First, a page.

How to recover Czech ransomware encrypted files and remove the virus

Step 1. Restore system into last known good state using system restore

1. Reboot your computer to Safe Mode with Command Prompt:


for Windows 7 / Vista/ XP
  • Start Shutdown RestartOK.
  • Press F8 key repeatedly until Advanced Boot Options window appears.
  • Choose Safe Mode with Command Prompt. Windows 7 enter safe mode

for Windows 8 / 10
  • Press Power at Windows login screen. Then press and hold Shift key and click Restart. Windows 8-10 restart to safe mode
  • Choose TroubleshootAdvanced OptionsStartup Settings and click Restart.
  • When it loads, select Enable Safe Mode with Command Prompt from the list of Startup Settings. Windows 8-10 enter safe mode

2.Restore System files and settings.

  • When Command Prompt mode loads, enter cd restore and press Enter.
  • Then enter rstrui.exe and press Enter again. CMD commands
  • Click “Next” in the windows that appeared. Restore point img1
  • Select one of the Restore Points that are available before Czech virus has infiltrated to your system and then click “Next”. Restore point img2
  • To start System restore click “Yes”. Restore point img3

Step 2. Complete removal of Czech ransomware

After restoring your system, it is recommended to scan your computer with an anti-malware program, like Reimage and remove all malicious files related to Czech virus. You can check other tools here.


Step 3. Restore Czech ransomware affected files using Shadow Volume Copies

If you do not use System Restore option on your operating system, there is a chance to use shadow copy snapshots. They store copies of your files that point of time when the system restore snapshot was created. Usually Czech virus tries to delete all possible Shadow Volume Copies, so this methods may not work on all computers. However, it may fail to do so.

Shadow Volume Copies are only available with Windows XP Service Pack 2, Windows Vista, Windows 7, and Windows 8. There are two ways to retrieve your files via Shadow Volume Copy. You can do it using native Windows Previous Versions or via Shadow Explorer.

a) Native Windows Previous Versions

Right-click on an encrypted file and select PropertiesPrevious versions tab. Now you will see all available copies of that particular file and the time when it was stored in a Shadow Volume Copy. Choose the version of the file you want to retrieve and click Copy if you want to save it to some directory of your own, or Restore if you want to replace existing, encrypted file. If you want to see the content of file first, just click Open.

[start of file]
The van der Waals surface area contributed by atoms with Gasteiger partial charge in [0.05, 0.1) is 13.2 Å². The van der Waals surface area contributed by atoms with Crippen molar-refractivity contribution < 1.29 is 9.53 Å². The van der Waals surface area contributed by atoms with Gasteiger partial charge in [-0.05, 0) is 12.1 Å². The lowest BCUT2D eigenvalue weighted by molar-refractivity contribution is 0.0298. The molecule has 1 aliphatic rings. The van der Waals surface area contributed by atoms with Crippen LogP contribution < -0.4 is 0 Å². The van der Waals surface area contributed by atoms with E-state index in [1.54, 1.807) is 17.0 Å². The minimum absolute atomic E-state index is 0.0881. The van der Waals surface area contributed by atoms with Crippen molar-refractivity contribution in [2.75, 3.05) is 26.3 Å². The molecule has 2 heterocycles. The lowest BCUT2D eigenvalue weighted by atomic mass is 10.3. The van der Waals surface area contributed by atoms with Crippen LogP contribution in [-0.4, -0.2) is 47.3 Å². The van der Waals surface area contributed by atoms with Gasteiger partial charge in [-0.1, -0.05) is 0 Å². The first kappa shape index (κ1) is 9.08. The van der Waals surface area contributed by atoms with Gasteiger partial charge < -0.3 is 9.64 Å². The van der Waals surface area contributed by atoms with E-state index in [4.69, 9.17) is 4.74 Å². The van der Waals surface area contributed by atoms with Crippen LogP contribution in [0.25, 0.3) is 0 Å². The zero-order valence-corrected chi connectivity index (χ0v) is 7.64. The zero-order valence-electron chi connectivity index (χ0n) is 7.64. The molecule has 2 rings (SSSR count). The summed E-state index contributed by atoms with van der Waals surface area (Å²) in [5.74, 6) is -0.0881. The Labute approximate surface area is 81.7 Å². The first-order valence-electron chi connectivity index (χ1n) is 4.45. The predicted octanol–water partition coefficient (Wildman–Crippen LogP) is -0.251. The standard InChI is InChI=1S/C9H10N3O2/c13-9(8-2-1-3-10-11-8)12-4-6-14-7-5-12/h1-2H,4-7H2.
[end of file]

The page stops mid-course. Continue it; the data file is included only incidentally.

Previous version
b) Shadow Explorer

It is a program that can be found online for free. You can download either a full or a portable version of Shadow Explorer. Open the program. On the left top corner select the drive where the file you are looking for is a stored. You will see all folders on that drive. To retrieve a whole folder, right-click on it and select “Export”. Then choose where you want it to be stored.
Shadow explorer

Step 4. Use Data Recovery programs to recover Czech ransomware encrypted files

There are several data recovery programs that might recover encrypted files as well. This does not work in all cases but you can try this:

  • We suggest using another PC and connect the infected hard drive as slave. It is still possible to do this on infected PC though.
  • Download Data Recovery Pro (commercial)
  • Install and scan for recently deleted files. Data Recovery Pro

Note: In many cases it is impossible to restore data files affected by modern ransomware. Thus I recommend using decent cloud backup software as precaution. We recommend checking out Carbonite, BackBlaze, CrashPlan or Mozy Home.

       
 

About the author

 - Main Editor
I have started 2-viruses.com in 2007 after wanting to be more or less independent from single security program maker. Since then, we kept working on this site to make internet better and safer place to use.
 
August 22, 2016 06:02, January 3, 2017 06:46